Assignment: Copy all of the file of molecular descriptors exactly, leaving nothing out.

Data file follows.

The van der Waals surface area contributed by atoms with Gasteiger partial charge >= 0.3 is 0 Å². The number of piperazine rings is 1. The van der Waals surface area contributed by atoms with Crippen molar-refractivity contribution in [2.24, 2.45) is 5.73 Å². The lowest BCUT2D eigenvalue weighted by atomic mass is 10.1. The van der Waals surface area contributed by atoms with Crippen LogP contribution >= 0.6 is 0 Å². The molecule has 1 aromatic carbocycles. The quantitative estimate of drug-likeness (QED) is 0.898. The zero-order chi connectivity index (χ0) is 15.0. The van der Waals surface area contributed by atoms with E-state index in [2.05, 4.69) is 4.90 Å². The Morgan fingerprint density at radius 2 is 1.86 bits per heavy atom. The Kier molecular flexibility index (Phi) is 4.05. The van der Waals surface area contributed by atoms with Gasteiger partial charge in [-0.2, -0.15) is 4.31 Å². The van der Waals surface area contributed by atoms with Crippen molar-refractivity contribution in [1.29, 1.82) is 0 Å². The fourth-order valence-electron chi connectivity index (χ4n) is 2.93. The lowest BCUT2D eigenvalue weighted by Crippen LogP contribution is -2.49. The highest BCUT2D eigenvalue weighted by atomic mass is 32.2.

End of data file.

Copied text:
The van der Waals surface area contributed by atoms with Gasteiger partial charge >= 0.3 is 0 Å². The number of piperazine rings is 1. The van der Waals surface area contributed by atoms with Crippen molar-refractivity contribution in [2.24, 2.45) is 5.73 Å². The lowest BCUT2D eigenvalue weighted by atomic mass is 10.1. The van der Waals surface area contributed by atoms with Crippen LogP contribution >= 0.6 is 0 Å². The molecule has 1 aromatic carbocycles. The quantitative estimate of drug-likeness (QED) is 0.898. The zero-order chi connectivity index (χ0) is 15.0. The van der Waals surface area contributed by atoms with E-state index in [2.05, 4.69) is 4.90 Å². The Morgan fingerprint density at radius 2 is 1.86 bits per heavy atom. The Kier molecular flexibility index (Phi) is 4.05. The van der Waals surface area contributed by atoms with Gasteiger partial charge in [-0.2, -0.15) is 4.31 Å². The van der Waals surface area contributed by atoms with Crippen molar-refractivity contribution in [1.29, 1.82) is 0 Å². The fourth-order valence-electron chi connectivity index (χ4n) is 2.93. The lowest BCUT2D eigenvalue weighted by Crippen LogP contribution is -2.49. The highest BCUT2D eigenvalue weighted by atomic mass is 32.2.